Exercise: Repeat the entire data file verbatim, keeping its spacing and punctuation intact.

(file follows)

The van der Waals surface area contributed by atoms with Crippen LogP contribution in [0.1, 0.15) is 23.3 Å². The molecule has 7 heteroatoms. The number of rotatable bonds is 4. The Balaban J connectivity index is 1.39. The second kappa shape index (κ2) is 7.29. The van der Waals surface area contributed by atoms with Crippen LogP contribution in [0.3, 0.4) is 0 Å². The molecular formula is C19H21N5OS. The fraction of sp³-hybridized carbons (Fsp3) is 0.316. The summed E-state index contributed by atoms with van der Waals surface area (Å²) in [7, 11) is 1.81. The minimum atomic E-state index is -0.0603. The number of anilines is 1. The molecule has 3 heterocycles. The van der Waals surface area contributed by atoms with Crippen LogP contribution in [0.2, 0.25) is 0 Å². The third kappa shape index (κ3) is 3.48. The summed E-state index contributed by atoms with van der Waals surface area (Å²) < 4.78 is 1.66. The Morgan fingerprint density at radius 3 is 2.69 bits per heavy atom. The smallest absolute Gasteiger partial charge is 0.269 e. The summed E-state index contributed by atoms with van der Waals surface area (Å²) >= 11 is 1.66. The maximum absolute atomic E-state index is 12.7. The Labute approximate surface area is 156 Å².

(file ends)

The van der Waals surface area contributed by atoms with Crippen LogP contribution in [0.1, 0.15) is 23.3 Å². The molecule has 7 heteroatoms. The number of rotatable bonds is 4. The Balaban J connectivity index is 1.39. The second kappa shape index (κ2) is 7.29. The van der Waals surface area contributed by atoms with Crippen LogP contribution in [0.3, 0.4) is 0 Å². The molecular formula is C19H21N5OS. The fraction of sp³-hybridized carbons (Fsp3) is 0.316. The summed E-state index contributed by atoms with van der Waals surface area (Å²) in [7, 11) is 1.81. The minimum atomic E-state index is -0.0603. The number of anilines is 1. The molecule has 3 heterocycles. The van der Waals surface area contributed by atoms with Crippen LogP contribution in [0.2, 0.25) is 0 Å². The third kappa shape index (κ3) is 3.48. The summed E-state index contributed by atoms with van der Waals surface area (Å²) < 4.78 is 1.66. The Morgan fingerprint density at radius 3 is 2.69 bits per heavy atom. The smallest absolute Gasteiger partial charge is 0.269 e. The summed E-state index contributed by atoms with van der Waals surface area (Å²) >= 11 is 1.66. The maximum absolute atomic E-state index is 12.7. The Labute approximate surface area is 156 Å².